Thursday, January 10, 2008

How I Feel About Housing

What a difference a year makes.  It was at about this time last year where Sue and I began our first serious housing foray, looking at houses, going to a lot of Open Houses, talking with banks, brokers, mortgage agents, lawyers, etc.  We were that close to finding a house and making the jump.
 
But in the range we are looking and the areas we want to live the choices were pretty slim so it dragged on and on and then a funny thing happned.  The whole world began to change and I looked at my wife, sometime in April or May, and said to her that we need to stop and sit out the summer.  And as summer winded down, I said to her, we should sit out the rest of 2007 too. And we did and we completely cleared our books of any and all debt and meanwhile socked money away like crazy.
 
So here we are in the beginning of 2008, debt free with a decent down payment amount saved and now, looking at the listings of homes... it's almost shocking to see the difference in homes.  Last year, it was all these crappy run down 2 and 3 BR 1 Bath ranch homes and now, the amount of Bi-levels, Splits and Colonials with 3 and 4 and sometimes 5 bedrooms with 1.5 or 2 bathrooms in decent areas on decent lot sizes is amazing.  And the amount of homes that are simply vacant is noticable although I guess not surprising.
 
So anyway, these are the types of homes we want and watching the market the way we have and the almost obsessive interest I've had in reading about the economy, sub-prime mortgage crisis, recession fears, rising credit card debt and personal bankruptcy increase, the rising price of oil, resulting in the rising price of gas, which in turn causes an increasing rise in milk and foodstuffs costs, leads me to believe that there is a trememndous amount of more pain to be experienced in housing property values. 
 
Now, considering that in December there was an uptick in unemployment (which may not be a cause for alarm but we'll see), and all of the factors above... well, the downward movement in the value of homes simply has to continue and maybe continue big because people can't change how much they pay for gas, they have to buy food, Realtors have to eat too and so they need to sell homes and that means that the people who can buy, the people who are like my wife and I, who are sitting on the sidelines because we refuse to pay for a home at the prices in the market currently because all things remaining the same and living costs rising the way they are and salary only increasing slightly for inflation... well... the housing cost has to give simply because there is a ton of inventory on the market, few buyers and people will only pay what they can afford to pay and that is shrinking.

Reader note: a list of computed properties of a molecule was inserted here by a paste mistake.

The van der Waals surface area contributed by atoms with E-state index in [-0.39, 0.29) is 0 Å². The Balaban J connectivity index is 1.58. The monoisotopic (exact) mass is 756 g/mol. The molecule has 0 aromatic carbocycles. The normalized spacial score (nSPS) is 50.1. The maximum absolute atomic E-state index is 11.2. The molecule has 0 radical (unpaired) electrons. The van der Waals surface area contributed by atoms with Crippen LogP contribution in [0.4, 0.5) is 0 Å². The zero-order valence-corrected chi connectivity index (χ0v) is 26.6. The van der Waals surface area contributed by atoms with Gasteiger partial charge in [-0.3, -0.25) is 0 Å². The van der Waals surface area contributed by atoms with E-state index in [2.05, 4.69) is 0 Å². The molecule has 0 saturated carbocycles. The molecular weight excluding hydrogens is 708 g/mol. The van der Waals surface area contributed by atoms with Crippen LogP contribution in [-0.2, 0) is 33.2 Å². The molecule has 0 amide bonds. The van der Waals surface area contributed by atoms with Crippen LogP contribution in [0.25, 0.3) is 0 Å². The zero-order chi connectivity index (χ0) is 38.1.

So what does it mean?  Well, what it means is that I'll be a tough negotiator in March April because there is the other reality:  We need to have a place to live and you can't sit on the sidelines indefinitely and time the market for the best deal because timing is bad too.

Wednesday, January 2, 2008

Techie Nerd IE Object Fix Crap

For the past year and half, Microsoft Internet Explorer, both versions 6 and 7, have had this very annoying issue with controls embedded in <object> tags.  Apparently at some point in the past, Microsoft got sued for using someone else's code (shocker!) for Object handling, and whether they lost or settled, the result was the same for end users.  Microsoft issued a patch which one day and stuck in this "Click to activate control" nonsense, and as a web designer and power Internet user, I've found few things as annoying.
 
Before I get a shitload of responses about using Firefox or Opera instead (or Safari if the Mac gaylords respond), let me be clear that I don't use IE as my browser of choice at home.  I'm firmly in the Firefox camp.  But that said, for the purposes of my job, of which greater than 90% of users of our corporate website use IE, I have to use IE to make sure the site renders correctly and the other web designer here uses Firefox so we cover all of the browser inconsistencies easily during our testing.  One of us has to so it's me because he's too dead set against IE whereas I don't care as deeply even tho I find it preferable.
 
Anyway, this morning I was pretty much on my last straw with regards to this browser issue, not for a work related reason, but rather because of something I've done with greasetruck.org.
 
Well a little Google work turned up the following blog entry which is heavensent news for an IE user:
 
Microsift has issued a prerelease fix for IE which can be downloaded now assuming IE has been updated with some currently released security fixes.  I've gone through it this morning, making all the necessary updated and then downloading and installing the patch and it works like a champ.
 
So if you've suffered like I have with this silly thing for the 1.5 years then rejoice as it's now fixable in the browser instead of some javascript fix in the code.  If you don't care then realize that come April 2008, Microsoft will begin pushing it out automatically to end users.